Monday, June 23, 2014

Race Report:Mighty Moss Half Iron

I wasn't sure what to expect coming into this race, both because I wasn't sure my calf would hold up after ripping it up a few weeks ago, and because I'd lost fitness accordingly not being able to do much of anything since the injury. I hadn't put nearly any time in the water, and I knew my swim was not going to be very good. I decided on a plan to swim VERY easy, bike to where I felt like I was going strong but not chunking the run, and do whatever I could on the run, being sensitive to my calf. Thankfully, everything went according to plan.

I swam well within myself, not worried about time at all, just being steady. I was deeply paranoid about cramps, and started very wide to give myself clear water. The first half mile went by without issue, but I was chafing on the neck, so I stopped for a moment to fix the velcro. I really didn't care about time! Once fixed, I felt like it was time to give it a better go, and swam a bit harder to finish off. Coming out of the water, I heard several comments that the course was long, some said 1.4, another said 1.3. The RD said it measured 1.2 even from triangle to triangle, which means I was a dope for swimming the second turn with the sighting buoys to my right unnecessarily (well, that WAS the instruction, but it wasn't a requirement!), probably added the additional 200m. I came out of the water feeling absolutely fine, so I counted it as a victory.

I rode strong, but not hard, focusing on keeping my power around 80-85%. I still didn't trust my calf, despite a couple of good rides. The first 16 miles are a steady climb, followed by rolling hills, a few longer climbs, then the descent back the same way. I passed my way to my 'normal' slot near the front and stayed true, picking the riders I was matched with and pacing accordingly. The calf felt ok, but my quads were starting to bark. Eh, that's a half for you.

Came into transition, slapped on the shoes, belt and visor, off we go. I ran fine for the first mile or so, but could tell there were some cramps trying to bubble out. I took the conservative route and switch to a walk :30\run 5 plan, which I did for most of the run, save for the last mile, which I ran through. It wasn't a great run, but I stayed focused despite not having my legs beneath me. I never fully cramped, which I'm happy with, but I also feel like I was digging as far down as I had in me that day. Psychologically, I knew it was a hard day for everyone - I knew from the bike turnaround and from a quick count in transition I was roughly in the 20s overall coming off the bike, and I was passed by a few on the run, but nothing crushing - all confirmed at the end to find I was 29th overall. The surprise was I also managed 3rd in the age group, which was a little tough to stomach.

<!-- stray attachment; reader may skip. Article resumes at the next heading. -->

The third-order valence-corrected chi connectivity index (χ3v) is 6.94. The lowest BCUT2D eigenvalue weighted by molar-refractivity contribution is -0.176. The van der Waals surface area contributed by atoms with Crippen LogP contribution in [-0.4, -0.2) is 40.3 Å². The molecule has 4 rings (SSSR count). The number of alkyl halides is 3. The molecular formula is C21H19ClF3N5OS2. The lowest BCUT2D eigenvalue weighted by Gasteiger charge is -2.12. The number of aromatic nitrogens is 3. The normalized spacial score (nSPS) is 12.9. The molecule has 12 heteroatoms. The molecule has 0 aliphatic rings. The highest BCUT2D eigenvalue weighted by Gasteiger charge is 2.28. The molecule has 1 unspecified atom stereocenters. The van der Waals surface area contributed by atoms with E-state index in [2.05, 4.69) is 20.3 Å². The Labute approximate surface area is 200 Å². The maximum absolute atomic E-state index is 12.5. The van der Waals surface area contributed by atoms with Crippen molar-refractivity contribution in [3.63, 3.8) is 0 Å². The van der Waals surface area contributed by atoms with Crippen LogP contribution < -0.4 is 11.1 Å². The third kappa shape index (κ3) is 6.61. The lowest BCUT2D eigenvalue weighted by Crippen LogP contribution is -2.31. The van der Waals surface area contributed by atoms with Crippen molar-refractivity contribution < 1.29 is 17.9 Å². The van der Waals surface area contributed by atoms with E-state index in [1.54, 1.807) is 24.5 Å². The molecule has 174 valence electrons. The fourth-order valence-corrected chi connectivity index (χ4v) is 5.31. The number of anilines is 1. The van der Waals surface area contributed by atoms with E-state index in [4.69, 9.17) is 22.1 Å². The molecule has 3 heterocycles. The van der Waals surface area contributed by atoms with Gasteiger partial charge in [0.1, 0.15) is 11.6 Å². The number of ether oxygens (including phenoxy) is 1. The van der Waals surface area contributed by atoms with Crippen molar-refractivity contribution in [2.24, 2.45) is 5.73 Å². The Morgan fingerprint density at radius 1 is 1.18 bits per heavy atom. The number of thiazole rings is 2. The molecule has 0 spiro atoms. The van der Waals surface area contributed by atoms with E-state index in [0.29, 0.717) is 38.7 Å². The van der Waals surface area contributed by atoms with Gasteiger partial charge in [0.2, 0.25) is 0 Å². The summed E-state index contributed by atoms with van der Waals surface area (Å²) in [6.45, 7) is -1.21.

My overall time was slower than last year by over 15 minutes, of which almost all was the swim. The takeaways are nothing groundbreaking - I need to put in the time swimming to have a good split. Duh, I'm actually happy I didn't try to go harder than I was capable of. Riding, I don't have any lessons, I was nervous about pushing harder and aggravating the injury, and my split was strong regardless. Fully healthy, I would easily have turned in a better ride. Running - I don't think I made the wrong choice about how I ran. Without the time off I *probably* would have been able to run the whole time, but it's so hard to say. Halfs are NOT easy. I'll try again next year (maybe even this year if I can find one that makes sense for me) and keep trying to improve. Last year I lost focus on the run and mailed it in for the last 6 miles, which I didn't come close to this time. I'm proud of this one, I gave it everything I had.

Wednesday, June 18, 2014

The Self Examined Swimmer Part III:

Be Excellent To Each Other, and Party On, Dude

Quick recap. If you’re here, you've hopefully read Part I and Part II of the series, leaving you with both a revelation (that you’re a swimmer, and not a hack) and a plateau (you’re good! But you don’t think you’re excellent). So we sit on the plateau.

The view is nice here. Heck, I could sit here happily. From here, I swim well, certainly well enough that I would never dare say my swim hurts my chances at performing well in a race. There are many excellent triathletes that win regularly who sit on this plateau with us. Again, nice view. I’ll share a story while we bask in the view.

If you've never had the pleasure of a deep water start to a race, I’d recommend seeking one out. They’re unique, in that when the gun goes off, there’s some decent spacing between the athletes already, and the washing machine effect is somewhat mitigated, allowing everyone to slip into a more natural rhythm and have a better swim. At one particular deep water start I was in, we all fanned out across the ‘line’ (it’s all kind of imaginary in the water, and nobody can stop you if you cross the line early anyway, it’s on your honor), and awaited the horn. Jokes were made about the cold water and mysterious warm pockets, whether or not we lubed properly, etc. All was well in the triathlon universe. The horn sounds and off we go. Normally I’ll sight every 10 or so strokes, and dutifully did so at about that time. I came up to peek and saw several swimmers about 50 yards ahead. I’m not exaggerating to make the story better, this was shocking – we started swimming about 20 seconds earlier and they were FAR ahead of me. A glance to my left and right on the next sight assured me I wasn't towing an anchor – I was in the front of the middle, but these dudes were porpoises disguised in neoprene and swim caps. How the heck were they doing that?